Saw in my diary that ages ago I'd written 'Begin 3rd Series' for next week. Jumped the gun a bit already and then decided it wasn't something I wanted to get into. Once a week might be fun though, some beautiful asana's amongst the party tricks so figure I'll explore it again on my day off.
Tuesday, 22 December 2009
Motivation tested despite all the tricks of the trade. Heating on a timer, candles at the ready to fool one into believing the room is warm and cosy. Everything prepared, mat, yoga towel, spray bottle filled, practice clothes washed and hung over the radiator. Everything primed and prepared, no excuses...? Oh, but there are always excuses....
'Aches in the joints from old injuries, perhaps I should stay in bed this morning rather than risk the knees.'
'Twinge in the hamstring, perhaps another rest day?' Conveniently forgetting that I've been working through this particular twinge for the last six months.
'It's too cold to be a really good practice, so why bother, might as well just give it a miss this morning, it'll be warmer tomorrow.'
The heating is turned all the way up, space heater directed at the center of the mat, yet still the cold creeps up through the floorboards and around the mat though nothing gets through the raft like Manduka.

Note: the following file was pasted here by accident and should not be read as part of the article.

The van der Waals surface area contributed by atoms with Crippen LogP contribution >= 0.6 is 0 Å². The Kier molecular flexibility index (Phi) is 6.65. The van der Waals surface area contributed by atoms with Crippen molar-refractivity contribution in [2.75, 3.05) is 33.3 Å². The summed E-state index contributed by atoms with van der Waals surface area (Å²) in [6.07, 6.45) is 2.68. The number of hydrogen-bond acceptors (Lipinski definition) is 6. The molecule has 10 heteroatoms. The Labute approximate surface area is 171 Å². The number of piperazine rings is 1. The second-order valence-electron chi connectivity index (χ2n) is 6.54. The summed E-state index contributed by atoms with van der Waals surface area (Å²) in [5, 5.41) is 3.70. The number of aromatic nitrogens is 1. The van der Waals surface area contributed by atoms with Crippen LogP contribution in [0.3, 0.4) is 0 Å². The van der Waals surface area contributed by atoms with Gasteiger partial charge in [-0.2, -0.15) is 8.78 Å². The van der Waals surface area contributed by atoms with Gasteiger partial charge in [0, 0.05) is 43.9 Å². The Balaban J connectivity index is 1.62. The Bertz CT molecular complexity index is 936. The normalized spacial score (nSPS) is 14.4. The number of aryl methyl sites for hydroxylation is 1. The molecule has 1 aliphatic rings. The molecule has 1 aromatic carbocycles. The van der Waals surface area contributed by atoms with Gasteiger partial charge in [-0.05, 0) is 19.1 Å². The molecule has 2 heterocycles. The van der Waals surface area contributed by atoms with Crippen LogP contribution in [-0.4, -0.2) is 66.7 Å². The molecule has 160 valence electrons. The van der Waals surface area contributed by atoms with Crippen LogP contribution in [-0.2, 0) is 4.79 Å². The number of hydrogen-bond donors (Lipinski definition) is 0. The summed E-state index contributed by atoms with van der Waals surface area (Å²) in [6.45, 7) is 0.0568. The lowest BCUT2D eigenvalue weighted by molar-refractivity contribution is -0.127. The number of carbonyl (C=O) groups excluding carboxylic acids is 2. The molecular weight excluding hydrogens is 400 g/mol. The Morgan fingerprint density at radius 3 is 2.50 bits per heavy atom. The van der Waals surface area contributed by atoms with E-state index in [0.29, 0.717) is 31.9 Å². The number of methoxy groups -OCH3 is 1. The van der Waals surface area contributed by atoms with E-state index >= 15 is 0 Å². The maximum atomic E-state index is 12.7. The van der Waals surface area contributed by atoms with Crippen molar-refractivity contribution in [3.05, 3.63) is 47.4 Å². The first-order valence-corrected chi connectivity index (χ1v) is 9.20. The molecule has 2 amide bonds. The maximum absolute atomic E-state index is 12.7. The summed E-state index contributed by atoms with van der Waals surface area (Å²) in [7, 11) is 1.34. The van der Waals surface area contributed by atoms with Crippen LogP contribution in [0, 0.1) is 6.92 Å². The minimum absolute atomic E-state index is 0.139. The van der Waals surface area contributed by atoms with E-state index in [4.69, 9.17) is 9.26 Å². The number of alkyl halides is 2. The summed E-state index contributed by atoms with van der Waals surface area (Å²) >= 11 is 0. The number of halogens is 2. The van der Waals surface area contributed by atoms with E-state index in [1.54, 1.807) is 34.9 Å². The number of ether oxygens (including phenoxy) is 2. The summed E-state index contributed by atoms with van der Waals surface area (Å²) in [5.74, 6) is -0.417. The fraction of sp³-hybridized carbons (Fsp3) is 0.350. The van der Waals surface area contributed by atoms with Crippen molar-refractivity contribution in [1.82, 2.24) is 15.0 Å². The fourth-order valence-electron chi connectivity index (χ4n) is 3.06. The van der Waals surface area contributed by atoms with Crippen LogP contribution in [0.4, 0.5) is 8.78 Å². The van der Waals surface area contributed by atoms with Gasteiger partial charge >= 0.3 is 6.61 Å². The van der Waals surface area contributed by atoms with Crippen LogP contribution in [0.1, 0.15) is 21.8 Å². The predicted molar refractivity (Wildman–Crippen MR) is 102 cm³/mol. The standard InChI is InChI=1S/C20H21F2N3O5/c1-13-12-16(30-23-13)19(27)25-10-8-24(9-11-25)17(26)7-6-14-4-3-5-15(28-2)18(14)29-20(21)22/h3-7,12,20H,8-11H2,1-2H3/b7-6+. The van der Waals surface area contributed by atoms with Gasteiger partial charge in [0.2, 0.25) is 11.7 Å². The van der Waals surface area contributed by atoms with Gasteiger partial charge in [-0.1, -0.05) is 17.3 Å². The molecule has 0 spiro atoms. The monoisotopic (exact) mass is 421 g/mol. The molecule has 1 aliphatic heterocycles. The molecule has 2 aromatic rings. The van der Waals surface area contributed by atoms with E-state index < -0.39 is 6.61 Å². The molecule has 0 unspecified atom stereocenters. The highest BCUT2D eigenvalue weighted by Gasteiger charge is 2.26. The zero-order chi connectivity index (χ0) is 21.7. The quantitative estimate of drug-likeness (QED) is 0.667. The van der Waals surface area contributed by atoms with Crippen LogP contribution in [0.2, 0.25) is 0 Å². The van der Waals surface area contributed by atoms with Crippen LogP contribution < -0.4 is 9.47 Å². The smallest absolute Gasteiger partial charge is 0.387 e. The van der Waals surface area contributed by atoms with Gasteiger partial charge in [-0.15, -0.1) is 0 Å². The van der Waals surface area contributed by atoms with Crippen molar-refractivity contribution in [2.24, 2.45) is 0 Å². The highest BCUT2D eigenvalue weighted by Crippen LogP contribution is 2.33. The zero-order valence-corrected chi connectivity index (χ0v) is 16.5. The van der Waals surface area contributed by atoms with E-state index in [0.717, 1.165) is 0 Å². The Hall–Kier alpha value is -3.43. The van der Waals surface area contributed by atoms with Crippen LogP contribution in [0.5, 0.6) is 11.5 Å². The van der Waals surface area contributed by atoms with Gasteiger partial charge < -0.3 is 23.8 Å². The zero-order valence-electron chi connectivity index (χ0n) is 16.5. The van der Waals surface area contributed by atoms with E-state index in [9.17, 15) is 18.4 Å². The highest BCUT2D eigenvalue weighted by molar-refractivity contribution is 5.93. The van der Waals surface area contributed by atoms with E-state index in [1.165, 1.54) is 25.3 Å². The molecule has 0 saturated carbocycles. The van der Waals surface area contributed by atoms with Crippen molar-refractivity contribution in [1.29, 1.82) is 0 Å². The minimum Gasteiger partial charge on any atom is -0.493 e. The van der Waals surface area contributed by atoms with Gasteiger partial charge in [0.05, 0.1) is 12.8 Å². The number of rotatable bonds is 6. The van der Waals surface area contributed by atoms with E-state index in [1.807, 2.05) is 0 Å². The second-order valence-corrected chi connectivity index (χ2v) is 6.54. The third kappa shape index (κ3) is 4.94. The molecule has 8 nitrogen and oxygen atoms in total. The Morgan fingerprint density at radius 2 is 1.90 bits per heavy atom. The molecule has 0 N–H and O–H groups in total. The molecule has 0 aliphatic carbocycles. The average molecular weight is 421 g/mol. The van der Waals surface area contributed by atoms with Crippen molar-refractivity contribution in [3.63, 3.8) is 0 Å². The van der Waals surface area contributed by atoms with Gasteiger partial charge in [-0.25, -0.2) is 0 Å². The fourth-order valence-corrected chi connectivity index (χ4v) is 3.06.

'Don't think past the Sury's', and when they're done, a full five of each, resist the urge to jump straight to finishing.' So many mornings the thought comes up, I never seem to go with it, yet it keeps trying, keeps tempting.
'Standing, just stretch out some of the night aches and call it a day, a rest day, why not, your owed a few moon days.'
'Primary or Intermediate? I'd planned on 2nd but can I face Kapo when it's this cold, when I feel so stiff? Primary then....but then, hang on a moment, if I do 2nd I can quit standing at Parshvottanasana...'
Second then, because I can't face the last half of standing and I like the thought of bunching up into a warm ball for Pasasana. But then there's Krounchasana and the frustration of still not being able to get my leg straight, not in to mood for directing loving kindness at that pose. 'The cold isn't helping any, I'm stiff, hamstrings tight....is it too late to switch to Primary, I mean I'm already seated right...'
And I'm so not in the mood for stupid Salabhasana, here it is, decision time, if I'm going to bail it''ll be here. And yet Salabhasana is such good prep for Mayurasana. 'It's cold, I'm not going to be so sweaty, should nail a good peacock, perhaps even swan necked..... so breathe, count the breathe, focus on the count, make the Ujayii louder.'
In the end it's the breath, always the breath. Those tiresome poses I tolerate, Salabhasana A to Parsva Dhanurasana, it's always the breath I rely on to carry me through. By the time I come out of the other side the mind is quiet, the breath focused.
Kapo goes well, not so deep but the hang feels comfortable, don't feel like coming up but perhaps one more. On the second my hands are on my feet and I come up smoothly. So a third then, I find my feet right away...'my heels, did I just graze my heels', hang a little longer, hands are drier, so are my feet, spider hands up my heels, two fingers over the top...'hooked, I'm hooked', pull in, get the elbows down and breathe.